So, can these plants work behind the scenes to boost our overall appearance? By calming our nerves, they may contribute to our overall health and balance and, as a result, give us smoother skin and a healthier complexion. But that’s not all, says Rhiannon Lytle, a holistic nutritionist at Organika, a Canadian company offering natural beauty solutions. She notes that adaptogens are high in antioxidants—known to be anti-aging agents—and that some mushrooms have a hydrating effect similar to that of hyaluronic acid. “A variety of studies have demonstrated the benefits—from stress reduction to glycemic balance—of adding mushrooms and adaptogen herbs to our diet,” she says. “These substances are finally receiving the attention they deserve in the Western world.”

When it comes to beauty, the real benefits of these products have yet to be demonstrated.

Do They Actually Work?

“There’s definitely a relationship between nutrition and skincare,” says Loiselle. “Some ingredients can have an influence on our epidermis. Just think about allergic reactions—the connection is clear. But the impacts of adaptogens still need to be studied.” When it comes to beauty, the real benefits of these products have yet to be demonstrated. Still, many beauty enthusiasts agree that they have completely transformed their wellness routines—and, in the process, their beauty routines. Is that merely a coincidence?

Maybe. But fans are convinced. “People are more and more stressed and, as such, more open to trying products that may regulate their stress and counter its negative effects,” says Geddes. “They’re looking for ways to feel better, and for a growing number, adaptogens are one of the methods they’ve found to improve their well-being.”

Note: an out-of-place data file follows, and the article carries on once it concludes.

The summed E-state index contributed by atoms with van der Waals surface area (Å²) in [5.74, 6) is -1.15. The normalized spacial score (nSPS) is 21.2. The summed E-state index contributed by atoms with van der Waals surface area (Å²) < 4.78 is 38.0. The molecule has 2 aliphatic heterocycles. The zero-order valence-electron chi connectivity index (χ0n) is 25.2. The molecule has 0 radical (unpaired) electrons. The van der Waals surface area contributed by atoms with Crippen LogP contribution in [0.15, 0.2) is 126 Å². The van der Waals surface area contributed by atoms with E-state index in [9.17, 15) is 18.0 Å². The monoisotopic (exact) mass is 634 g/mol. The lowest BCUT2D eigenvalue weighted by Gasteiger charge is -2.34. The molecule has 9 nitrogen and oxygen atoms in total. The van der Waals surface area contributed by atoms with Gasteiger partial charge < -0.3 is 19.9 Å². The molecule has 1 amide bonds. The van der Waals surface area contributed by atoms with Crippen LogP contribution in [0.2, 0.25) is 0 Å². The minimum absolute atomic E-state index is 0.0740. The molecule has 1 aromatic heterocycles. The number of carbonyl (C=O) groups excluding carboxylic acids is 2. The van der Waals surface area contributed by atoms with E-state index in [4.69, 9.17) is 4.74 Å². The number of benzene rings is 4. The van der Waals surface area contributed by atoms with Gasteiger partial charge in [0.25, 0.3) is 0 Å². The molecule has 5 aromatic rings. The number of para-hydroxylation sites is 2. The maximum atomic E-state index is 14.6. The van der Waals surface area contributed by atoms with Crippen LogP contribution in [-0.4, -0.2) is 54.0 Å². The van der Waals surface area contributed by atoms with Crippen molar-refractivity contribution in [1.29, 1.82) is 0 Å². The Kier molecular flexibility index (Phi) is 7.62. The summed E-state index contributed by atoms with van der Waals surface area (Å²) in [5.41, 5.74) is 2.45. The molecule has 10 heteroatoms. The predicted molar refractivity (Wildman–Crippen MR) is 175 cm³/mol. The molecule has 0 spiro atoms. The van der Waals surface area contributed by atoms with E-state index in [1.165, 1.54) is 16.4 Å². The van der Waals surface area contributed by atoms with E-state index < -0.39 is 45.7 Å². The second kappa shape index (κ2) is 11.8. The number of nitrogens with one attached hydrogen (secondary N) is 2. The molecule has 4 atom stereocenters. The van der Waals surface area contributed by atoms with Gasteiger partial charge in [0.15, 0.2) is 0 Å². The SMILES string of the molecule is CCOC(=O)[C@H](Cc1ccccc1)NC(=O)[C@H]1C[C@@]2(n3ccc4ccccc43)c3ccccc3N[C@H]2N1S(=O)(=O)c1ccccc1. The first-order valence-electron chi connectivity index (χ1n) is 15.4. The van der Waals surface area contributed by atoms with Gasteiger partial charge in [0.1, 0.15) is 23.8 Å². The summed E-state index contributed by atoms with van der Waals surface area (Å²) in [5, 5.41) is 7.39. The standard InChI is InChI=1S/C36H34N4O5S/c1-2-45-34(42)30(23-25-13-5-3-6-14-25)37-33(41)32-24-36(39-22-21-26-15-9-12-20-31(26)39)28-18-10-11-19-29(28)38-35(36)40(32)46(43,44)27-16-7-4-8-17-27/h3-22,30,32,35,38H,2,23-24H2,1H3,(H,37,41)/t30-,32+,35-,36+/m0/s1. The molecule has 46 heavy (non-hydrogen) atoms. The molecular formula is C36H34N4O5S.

Dr. Geneviève Blackburn, a specialist in aesthetic medicine and the founder of Montreal clinic DGB, is on the same page. “Are adaptogens really metabolized by the skin?” she asks. “To be honest, opinions are mixed. Some of my patients swear by them and nothing else. My own test was rather unsuccessful. But if we make sure we’re not taking any products that are contraindicated for our health, I say: Why not try them? If it’s a way to make ourselves feel better and take care of ourselves, and if we combine the practice with coherent lifestyle choices, we might notice positive results. What we ingest really does have an influence on our health and, as a result, on the health of our skin. So, if you ask me, it’s possible!”

Starting Point

Keep in mind that very few scientific studies corroborate the supposed benefits of adaptogens, but there’s nothing stopping you—after consulting a doctor or nutritionist—from making a foray into the world of natural remedies. So, where to begin and how to avoid getting duped? In Canada, thankfully, there are some regulations. “It’s always a good idea to make sure a natural product number, or NPN, is displayed on the container, which signifies that the product has been examined by Health Canada,” says Geddes. Blackburn recommends consulting specialists to help you select products that suit your metabolism and daily routine. Incidentally, Blackburn is part of the team behind the recently launched PEARLL platform, which brings together a number of multidisciplinary health and wellness specialists and acts as a hub for customers seeking advice to improve their lifestyle or even their appearance through naturopathy. Bégin, on the other hand, works with a holistic health coach and a herbalist who help her select the best products to offer to her clients. “It’s important to do research and surround ourselves with competent people,” says Bégin, who offers her curious customers at Beauties Lab a discovery kit that includes a variety of ingestible adaptogens. “Usually, the companies that are serious about adaptogens will clearly state the origin of their products and provide details regarding their production and consumption. If you have to dig deep to find this information, there’s most likely something fishy about it.”

The bottom line? Do your research, proceed with caution and always, always listen to your body.

Curious about the world of adaptogens? Here are some to get you started.

Good Goddess Sedatonic Anti-Anxiety & Calming Tincture

Price: $30


Wylde One Brain Buzz Adaptogenic Elixir

Price: $48


Organika Organic Maca Gelatinized Powder

Price: $22